Our beloved Oregon Ducks are going through some historic defensive difficulties, yet offer glimmers of hope that they will become better on this side of the ball. Today we look at the leverage of Oregon’s linebackers (courtesy of the Grizzled Ol’ Coach, Mike Morris) and learn how their gap assignments can be solved by looking at both good and bad examples.
A fundamental concept of linebacking is “filling and spilling,” as linebackers will fill their assigned gap and spill the play to the outside for waiting edge defenders. In essence linebackers want to make opposing running backs attempt to bounce their run to the outside.
The Ducks are lined up above in their usual defense with a defensive tackle in the “3 technique” position on the outside shoulder of the offensive guard, and the defensive end on the outside shoulder of the tight end in a “9 technique.” Note the positioning of the right linebacker, as he is the focus on this play. Oregon also has a corner blitz about to take place, as well, with the green dotted line above.
As you see above, all gaps are all accounted for with defenders, and the linebacker is approaching the pulling guard (No. 73). The technique used now will result in a tackle-for-loss by the defense, or a touchdown for the Huskies.
The key for the linebacker above is to NOT take on the offensive guard head-to-head, as he is outweighed by 80 pounds and will lose that confrontation every time. Instead his technique is to implement a “dip and rip” (we will cover this in another analysis) and for his outside shoulder to attack the inside shoulder of the guard as you see with the yellow arrows above.
This way the above linebacker will be inside the gap with the bulk of the large guard to the outside. Hence, the running back would have bounce outside, into the waiting tackle-for-loss by the Duck corner.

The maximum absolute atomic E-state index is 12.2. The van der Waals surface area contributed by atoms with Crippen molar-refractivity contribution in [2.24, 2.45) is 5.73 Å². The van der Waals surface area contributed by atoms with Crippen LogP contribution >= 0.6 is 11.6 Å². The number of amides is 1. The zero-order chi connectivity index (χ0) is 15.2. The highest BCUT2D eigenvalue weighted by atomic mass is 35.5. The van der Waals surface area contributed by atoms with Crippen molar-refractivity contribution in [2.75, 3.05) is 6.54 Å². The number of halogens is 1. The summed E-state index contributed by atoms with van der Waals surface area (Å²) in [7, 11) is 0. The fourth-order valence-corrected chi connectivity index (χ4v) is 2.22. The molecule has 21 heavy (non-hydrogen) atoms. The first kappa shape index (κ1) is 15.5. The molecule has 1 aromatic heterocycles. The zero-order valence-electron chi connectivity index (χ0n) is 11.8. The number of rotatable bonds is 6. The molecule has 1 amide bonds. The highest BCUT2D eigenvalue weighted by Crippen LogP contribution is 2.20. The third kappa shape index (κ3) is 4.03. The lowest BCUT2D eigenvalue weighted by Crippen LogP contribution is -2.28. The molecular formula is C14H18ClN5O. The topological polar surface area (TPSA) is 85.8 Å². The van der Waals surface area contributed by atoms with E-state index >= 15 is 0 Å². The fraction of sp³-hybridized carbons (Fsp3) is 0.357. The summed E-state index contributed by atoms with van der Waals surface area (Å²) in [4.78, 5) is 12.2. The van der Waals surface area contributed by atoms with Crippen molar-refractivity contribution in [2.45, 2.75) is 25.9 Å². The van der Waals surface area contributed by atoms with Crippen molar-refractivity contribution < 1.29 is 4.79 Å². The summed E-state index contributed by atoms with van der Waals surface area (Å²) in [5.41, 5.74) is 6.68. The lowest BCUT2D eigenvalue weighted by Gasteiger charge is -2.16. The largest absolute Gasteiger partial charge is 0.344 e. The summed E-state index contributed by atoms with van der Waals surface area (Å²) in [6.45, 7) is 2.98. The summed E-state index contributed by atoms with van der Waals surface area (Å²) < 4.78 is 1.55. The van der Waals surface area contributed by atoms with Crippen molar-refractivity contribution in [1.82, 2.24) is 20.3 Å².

Yikes. The Duck linebacker did the opposite of what we just walked through; he attacked the outside shoulder of the Husky offensive guard (No. 73) with his inside shoulder and is now being blocked effectively (yellow arrow above), leading to a large hole right through the heart of the defense. Meanwhile, the middle linebacker has allowed the UW offensive tackle to cut him off (green arrow above). A running lane has clearly formed …
Note how both the defensive end above and the blitzing corner would have smothered the running back had he been “spilled” to the outside as planned.
Linebackers (above) always want to attack the side of a blocking offensive lineman and get into his assigned gap. As the Grizzled Ol’ Coach explained,
“When blockers have contact with the middle of the body of the defender, or the numbers, a block is made and the defender has failed his assignment.”
Let’s take a look at another similar example. To begin the play above, we see the defensive tackle on the outside shoulder again and note the positioning of the defensive end in a “6-technique,” head-on the tight end, likely with “D-Gap” responsibility. It is the linebacker again that makes-or-breaks this play.
The crucial moment is illustrated above. We want to see the linebacker take his outside shoulder and drive it up the armpit of the inside shoulder (see yellow arrows above) of the pulling offensive guard (No. 52). In doing so, the Oregon linebacker would be in the inside gap, with the size of the guard taking up the remaining space. Hence, the linebacker would “spill” the running back outside to the Duck defensive end (green arrow above) for a tackle of little to no gain.